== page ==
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Review: Currents by Tame Impala



For long-term fans of Tame Impala, the vast differences between Currents and previous albums are indisputable. The extensive guitar riffs that feature so prominently throughout Lonerism and Innerspeaker are nowhere to be heard here. It even looks different, as this is the first Tame Impala album to not feature album artwork by the Australian artist Leif Podhajsky.


Currents begins with Let it Happen, a 7-minute long epic that perfectly encapsulates the essence of the album as whole. The song is a glimpse into the psychedelic pop that Tame Impala are offering. With this newfound creative and interesting use of synthesizer melodies, it is clear that this a progression in sound for the band. Although previously subtle in their use of electronic instrumentation, it is now at the forefront of their music. The guitar riffs that epitomized their previous albums have taken a backseat here; this is executed brilliantly however, with only Love/Paranoia truly feeling like they are lacking something.


Kevin Parker has confessed his love of pop, which has clearly had a profound influence on his change in style. Whilst the reception from some fans has been somewhat negative because of this, it is far closer to the music that he has wanted to make, making the album far more personal and interesting to listen to. He said this in a recent interview, stating that he would always shut out the dance inspired songs that Currents is filled with, as he “thought that those influences were taboo or not fitting the realm of psych rock”. Tracks like Cause I’m a Man are a flirtation with the pop genre filled with beautiful falsetto vocals but still sound instantly at home on their ‘psych rock’ setlists. The memorable nature of the melodies make the tracks on Currents highly anticipated at all Tame Impala shows.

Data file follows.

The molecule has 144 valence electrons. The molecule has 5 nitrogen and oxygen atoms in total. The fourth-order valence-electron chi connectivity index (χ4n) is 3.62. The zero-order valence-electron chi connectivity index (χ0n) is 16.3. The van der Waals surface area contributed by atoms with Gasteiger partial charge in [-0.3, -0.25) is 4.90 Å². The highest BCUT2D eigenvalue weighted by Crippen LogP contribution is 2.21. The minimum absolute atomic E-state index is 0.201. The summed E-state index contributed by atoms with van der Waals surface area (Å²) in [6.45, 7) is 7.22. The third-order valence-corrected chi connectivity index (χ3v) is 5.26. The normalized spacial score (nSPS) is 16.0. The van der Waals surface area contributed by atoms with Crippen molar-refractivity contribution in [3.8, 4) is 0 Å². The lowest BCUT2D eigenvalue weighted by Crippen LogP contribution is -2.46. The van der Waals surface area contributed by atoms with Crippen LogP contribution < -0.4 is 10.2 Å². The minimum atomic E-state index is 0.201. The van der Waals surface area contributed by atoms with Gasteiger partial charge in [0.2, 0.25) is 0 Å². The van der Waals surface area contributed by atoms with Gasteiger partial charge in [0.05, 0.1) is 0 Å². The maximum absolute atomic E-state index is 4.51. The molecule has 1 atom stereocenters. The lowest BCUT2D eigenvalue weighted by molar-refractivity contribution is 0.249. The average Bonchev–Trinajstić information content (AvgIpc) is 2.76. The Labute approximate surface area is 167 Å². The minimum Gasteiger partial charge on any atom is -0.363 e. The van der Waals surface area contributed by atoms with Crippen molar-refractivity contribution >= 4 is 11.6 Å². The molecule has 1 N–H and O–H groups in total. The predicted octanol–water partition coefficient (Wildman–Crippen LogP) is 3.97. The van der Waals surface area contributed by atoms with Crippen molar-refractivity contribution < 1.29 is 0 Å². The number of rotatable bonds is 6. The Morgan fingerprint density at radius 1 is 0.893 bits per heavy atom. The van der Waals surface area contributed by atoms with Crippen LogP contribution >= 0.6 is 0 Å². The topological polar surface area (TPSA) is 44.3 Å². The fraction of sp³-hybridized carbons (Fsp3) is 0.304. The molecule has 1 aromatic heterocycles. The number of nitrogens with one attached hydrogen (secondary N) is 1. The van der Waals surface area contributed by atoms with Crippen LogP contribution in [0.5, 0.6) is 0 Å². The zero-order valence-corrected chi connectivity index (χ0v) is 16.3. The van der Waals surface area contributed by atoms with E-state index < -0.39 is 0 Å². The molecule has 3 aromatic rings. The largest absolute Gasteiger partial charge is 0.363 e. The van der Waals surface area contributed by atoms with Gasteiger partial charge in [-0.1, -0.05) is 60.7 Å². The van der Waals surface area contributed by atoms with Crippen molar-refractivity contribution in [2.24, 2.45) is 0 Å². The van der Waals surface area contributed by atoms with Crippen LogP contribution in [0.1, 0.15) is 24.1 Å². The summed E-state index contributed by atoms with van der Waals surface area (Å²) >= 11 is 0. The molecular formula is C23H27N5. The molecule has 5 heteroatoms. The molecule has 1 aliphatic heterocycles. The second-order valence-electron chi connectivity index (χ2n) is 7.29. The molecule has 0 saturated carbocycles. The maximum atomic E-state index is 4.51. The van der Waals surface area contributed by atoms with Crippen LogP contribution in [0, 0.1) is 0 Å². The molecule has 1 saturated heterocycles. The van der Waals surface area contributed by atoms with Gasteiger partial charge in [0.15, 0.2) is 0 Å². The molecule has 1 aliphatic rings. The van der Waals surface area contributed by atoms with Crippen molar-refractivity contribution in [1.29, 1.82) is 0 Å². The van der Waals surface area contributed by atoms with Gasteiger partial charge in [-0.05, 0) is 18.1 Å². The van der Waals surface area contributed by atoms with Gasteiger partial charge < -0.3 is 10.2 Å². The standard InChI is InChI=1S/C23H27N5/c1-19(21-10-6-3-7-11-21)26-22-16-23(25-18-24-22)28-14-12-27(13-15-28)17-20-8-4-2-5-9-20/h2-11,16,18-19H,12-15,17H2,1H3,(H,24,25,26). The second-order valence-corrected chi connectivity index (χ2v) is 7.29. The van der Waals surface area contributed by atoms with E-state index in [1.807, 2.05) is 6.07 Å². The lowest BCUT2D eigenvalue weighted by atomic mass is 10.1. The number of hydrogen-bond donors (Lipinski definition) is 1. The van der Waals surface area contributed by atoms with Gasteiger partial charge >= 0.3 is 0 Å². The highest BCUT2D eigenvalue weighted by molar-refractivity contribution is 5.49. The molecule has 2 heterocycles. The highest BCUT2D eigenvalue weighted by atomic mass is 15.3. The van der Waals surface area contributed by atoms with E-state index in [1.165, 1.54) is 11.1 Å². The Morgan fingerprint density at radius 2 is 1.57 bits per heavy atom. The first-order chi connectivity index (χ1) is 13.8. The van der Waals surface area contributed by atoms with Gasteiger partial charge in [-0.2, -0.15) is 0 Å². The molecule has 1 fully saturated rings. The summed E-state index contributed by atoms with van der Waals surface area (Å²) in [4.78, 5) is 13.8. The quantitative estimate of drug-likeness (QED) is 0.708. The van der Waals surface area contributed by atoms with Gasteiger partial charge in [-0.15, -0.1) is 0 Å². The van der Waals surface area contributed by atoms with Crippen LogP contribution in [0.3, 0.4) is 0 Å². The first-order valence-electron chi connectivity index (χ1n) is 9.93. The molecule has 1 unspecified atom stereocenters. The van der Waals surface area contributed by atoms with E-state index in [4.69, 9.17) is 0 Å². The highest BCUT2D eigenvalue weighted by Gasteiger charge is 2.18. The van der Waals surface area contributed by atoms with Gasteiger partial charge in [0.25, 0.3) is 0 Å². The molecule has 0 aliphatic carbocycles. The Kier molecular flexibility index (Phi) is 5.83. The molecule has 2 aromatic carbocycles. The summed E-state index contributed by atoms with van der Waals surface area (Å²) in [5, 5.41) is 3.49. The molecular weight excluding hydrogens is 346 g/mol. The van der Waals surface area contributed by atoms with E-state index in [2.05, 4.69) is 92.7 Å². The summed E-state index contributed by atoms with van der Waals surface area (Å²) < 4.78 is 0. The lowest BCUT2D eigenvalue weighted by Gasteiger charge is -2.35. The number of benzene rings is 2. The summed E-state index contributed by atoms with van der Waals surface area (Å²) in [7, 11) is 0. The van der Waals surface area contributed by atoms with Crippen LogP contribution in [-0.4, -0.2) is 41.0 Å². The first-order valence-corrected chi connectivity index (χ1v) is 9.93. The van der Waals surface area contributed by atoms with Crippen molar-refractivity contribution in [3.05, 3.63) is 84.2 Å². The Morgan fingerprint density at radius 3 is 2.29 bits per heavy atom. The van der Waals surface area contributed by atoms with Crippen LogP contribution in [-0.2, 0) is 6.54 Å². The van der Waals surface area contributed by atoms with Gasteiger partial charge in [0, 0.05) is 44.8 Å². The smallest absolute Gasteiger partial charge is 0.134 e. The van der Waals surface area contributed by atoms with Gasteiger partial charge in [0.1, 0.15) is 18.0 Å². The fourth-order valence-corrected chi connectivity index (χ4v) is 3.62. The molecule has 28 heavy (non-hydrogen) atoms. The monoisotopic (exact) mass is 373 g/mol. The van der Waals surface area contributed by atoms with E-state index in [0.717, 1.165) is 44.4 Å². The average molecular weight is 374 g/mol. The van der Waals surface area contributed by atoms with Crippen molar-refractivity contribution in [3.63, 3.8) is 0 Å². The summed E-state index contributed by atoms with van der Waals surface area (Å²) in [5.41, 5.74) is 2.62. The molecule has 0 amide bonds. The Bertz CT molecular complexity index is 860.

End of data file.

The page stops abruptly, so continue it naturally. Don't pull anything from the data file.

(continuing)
This upbeat sound that prevails throughout is sometimes surprising as Currents is, in part, a heartbreak album. Inspired by Kevin Parker’s recent break up, he said in an interview with the Guardian that “when you’re the one not just observing someone else changing, but it’s you, it’s arguably more powerful.” He admits this in his lyrics – “Yes I’m changing, can’t stop it now/And even if I wanted I wouldn’t know how.”


Currents is brilliantly interspersed with shorter songs like Nangs, Gossip and Disciples that make you want to listen to the album as a whole rather than just selecting the more popular singles. Gossip is a perfect introduction of dreamy electronic sound to one of the best tracks on the album, The Less I Know the Better. The catchy guitar riff throughout makes it a track that is the most reminiscent of a traditional Tame Impala sound. Currents is an exceptional blend of rock and electronic music, creating an amalgamation of popular genres but in such an original way. Tame Impala are not defined, nor limited, by the psychedelic rock genre; they have evolved it with them, making an album so brilliantly imaginative and skilful.


★★★★★


Originally published by Epigram.

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